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10 Foods that Contain Probiotics Naturally

Understanding that good bacteria supports digestive health is becoming common knowledge, but many food sources of probiotics are underutilized.

10 Foods that Contain Probiotics Naturally Pin on Pinterest

Probiotics are microorganisms that provide health benefits when consumed. Ingesting probiotics helps control the growth of potentially detrimental bacteria in the gut by maintaining a favorable balance of good vs. bad bacteria. Because they have been shown to support digestive health, supplementing with several strains of probiotics has been gaining popularity in recent years. However, many people don’t realize that some foods contain probiotics naturally.

Just as there are many strains of harmful bacteria, there is also a plethora of probiotic strains. Each type of beneficial bacterium plays a different supportive role in the body – thus, consuming a wide variety of probiotic foods provides the body with a formidable arsenal for maintaining gut health.

Although this list is not absolute, below are 10 foods that contain gut-healthy probiotics.

  1. Yogurt – Not all yogurts are created equally regarding probiotic content. To be beneficial, the yogurt must contain live and active cultures and preferably contain low quantities of high fructose corn syrup, artificial sweeteners and artificial flavors. The National Yogurt Association has created a Live & Active Cultures seal for products that contain significant amounts of the probiotics L. bulgaricus and S. thermophilus. Not every company chooses to carry the seal, so you can also look for L. bulgaricus and S. thermophilus in the ingredient list. If a product has been heat-treated after culturing (a process which can kill probiotic viability), the company is required to print it on the label.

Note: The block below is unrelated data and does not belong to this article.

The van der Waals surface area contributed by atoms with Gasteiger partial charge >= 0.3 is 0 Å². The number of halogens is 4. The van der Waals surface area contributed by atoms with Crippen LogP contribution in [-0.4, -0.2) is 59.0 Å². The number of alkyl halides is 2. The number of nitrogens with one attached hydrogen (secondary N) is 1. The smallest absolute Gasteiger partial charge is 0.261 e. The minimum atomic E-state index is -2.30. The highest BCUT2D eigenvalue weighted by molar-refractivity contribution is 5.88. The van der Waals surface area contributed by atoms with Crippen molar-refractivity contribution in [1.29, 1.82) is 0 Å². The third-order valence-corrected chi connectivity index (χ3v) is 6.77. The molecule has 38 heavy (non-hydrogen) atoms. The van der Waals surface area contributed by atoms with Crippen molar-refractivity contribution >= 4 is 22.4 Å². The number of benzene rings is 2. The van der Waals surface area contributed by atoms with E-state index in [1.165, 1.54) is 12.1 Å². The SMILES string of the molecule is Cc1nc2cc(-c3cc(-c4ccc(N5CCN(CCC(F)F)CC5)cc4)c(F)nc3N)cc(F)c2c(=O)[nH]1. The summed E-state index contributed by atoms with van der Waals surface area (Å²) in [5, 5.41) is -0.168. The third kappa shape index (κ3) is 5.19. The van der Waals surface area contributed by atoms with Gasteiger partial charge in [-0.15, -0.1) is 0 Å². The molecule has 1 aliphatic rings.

2. Miso – A staple of Japanese cuisine, miso is made from fermented rye, beans, rice or barley. This savory paste is plentiful in probiotics and can be a base for soups, sauces, dressings or dips. Using miso paste instead of salt to flavor a broth or sauce is an easy way to incorporate this flavorful and healthful ingredient into your diet.
  3. Sourdough Bread – Popular in San Francisco yet relatively unknown on the East coast, sourdough bread has a unique and characteristic twang. The ‘sour’ taste is a testament to its content of the probiotic lactobacilli, which is used to cultivate its unique flavor profile.
  4. Dark Chocolate – Using low processing temperatures to keep the microorganisms viable, manufacturers are able to add probiotics to dark chocolate. A 2010 study published in the International Journal of Food Microbiology found that probiotics in dark chocolate survived the passage through the stomach and small intestine better than those added to liquid milk (91 to 80 percent versus 20 to 31 percent). Although primarily sold in health food stores, keep an eye out for this sweet treat with added benefits.
  5. Sauerkraut – Fermented cabbage is often paired with hot dogs, but sauerkraut without highly processed meat is beneficial to the digestive system. Sauerkraut is a fermented food that is derived from adding various lactic acid bacteria like Leuconostoc, Lactobacillus and Pediococcus to cabbage. Sauerkraut is also rich in vitamins B, A, E and C. Try sauerkraut on a salad or bowl of rice to naturally add probiotics to your diet.